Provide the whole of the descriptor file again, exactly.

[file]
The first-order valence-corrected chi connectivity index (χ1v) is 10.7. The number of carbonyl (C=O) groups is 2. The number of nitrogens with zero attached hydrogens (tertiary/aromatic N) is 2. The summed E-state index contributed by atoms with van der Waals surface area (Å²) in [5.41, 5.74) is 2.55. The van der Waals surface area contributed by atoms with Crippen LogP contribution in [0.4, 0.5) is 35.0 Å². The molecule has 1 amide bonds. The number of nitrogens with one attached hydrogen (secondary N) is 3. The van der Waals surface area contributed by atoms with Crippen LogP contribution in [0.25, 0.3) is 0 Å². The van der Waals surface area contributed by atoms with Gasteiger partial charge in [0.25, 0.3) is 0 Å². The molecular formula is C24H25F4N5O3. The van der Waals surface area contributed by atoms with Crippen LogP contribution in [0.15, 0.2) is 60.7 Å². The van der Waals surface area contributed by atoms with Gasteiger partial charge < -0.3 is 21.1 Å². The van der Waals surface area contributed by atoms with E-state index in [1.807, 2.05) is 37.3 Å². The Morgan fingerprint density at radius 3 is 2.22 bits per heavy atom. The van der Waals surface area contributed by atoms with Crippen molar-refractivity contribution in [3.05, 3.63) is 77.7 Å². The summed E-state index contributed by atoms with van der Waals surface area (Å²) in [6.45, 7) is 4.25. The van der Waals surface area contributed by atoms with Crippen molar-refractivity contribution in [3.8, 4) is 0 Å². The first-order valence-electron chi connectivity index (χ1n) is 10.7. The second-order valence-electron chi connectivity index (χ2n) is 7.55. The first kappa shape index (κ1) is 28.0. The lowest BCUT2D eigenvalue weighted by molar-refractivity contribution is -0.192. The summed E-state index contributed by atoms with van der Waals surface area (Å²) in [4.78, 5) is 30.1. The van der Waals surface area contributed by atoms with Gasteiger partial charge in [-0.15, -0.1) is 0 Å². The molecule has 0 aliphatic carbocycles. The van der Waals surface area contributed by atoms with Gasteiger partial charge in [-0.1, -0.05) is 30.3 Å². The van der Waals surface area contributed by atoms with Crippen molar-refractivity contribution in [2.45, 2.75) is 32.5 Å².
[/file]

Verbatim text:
The first-order valence-corrected chi connectivity index (χ1v) is 10.7. The number of carbonyl (C=O) groups is 2. The number of nitrogens with zero attached hydrogens (tertiary/aromatic N) is 2. The summed E-state index contributed by atoms with van der Waals surface area (Å²) in [5.41, 5.74) is 2.55. The van der Waals surface area contributed by atoms with Crippen LogP contribution in [0.4, 0.5) is 35.0 Å². The molecule has 1 amide bonds. The number of nitrogens with one attached hydrogen (secondary N) is 3. The van der Waals surface area contributed by atoms with Crippen LogP contribution in [0.25, 0.3) is 0 Å². The van der Waals surface area contributed by atoms with Gasteiger partial charge in [0.25, 0.3) is 0 Å². The molecular formula is C24H25F4N5O3. The van der Waals surface area contributed by atoms with Crippen LogP contribution in [0.15, 0.2) is 60.7 Å². The van der Waals surface area contributed by atoms with Gasteiger partial charge < -0.3 is 21.1 Å². The van der Waals surface area contributed by atoms with E-state index in [1.807, 2.05) is 37.3 Å². The Morgan fingerprint density at radius 3 is 2.22 bits per heavy atom. The van der Waals surface area contributed by atoms with Crippen molar-refractivity contribution in [3.05, 3.63) is 77.7 Å². The summed E-state index contributed by atoms with van der Waals surface area (Å²) in [6.45, 7) is 4.25. The van der Waals surface area contributed by atoms with Crippen molar-refractivity contribution in [3.8, 4) is 0 Å². The first-order valence-electron chi connectivity index (χ1n) is 10.7. The second-order valence-electron chi connectivity index (χ2n) is 7.55. The first kappa shape index (κ1) is 28.0. The lowest BCUT2D eigenvalue weighted by molar-refractivity contribution is -0.192. The summed E-state index contributed by atoms with van der Waals surface area (Å²) in [4.78, 5) is 30.1. The van der Waals surface area contributed by atoms with Gasteiger partial charge in [-0.15, -0.1) is 0 Å². The molecule has 0 aliphatic carbocycles. The van der Waals surface area contributed by atoms with Gasteiger partial charge in [-0.1, -0.05) is 30.3 Å². The van der Waals surface area contributed by atoms with Crippen molar-refractivity contribution in [2.45, 2.75) is 32.5 Å².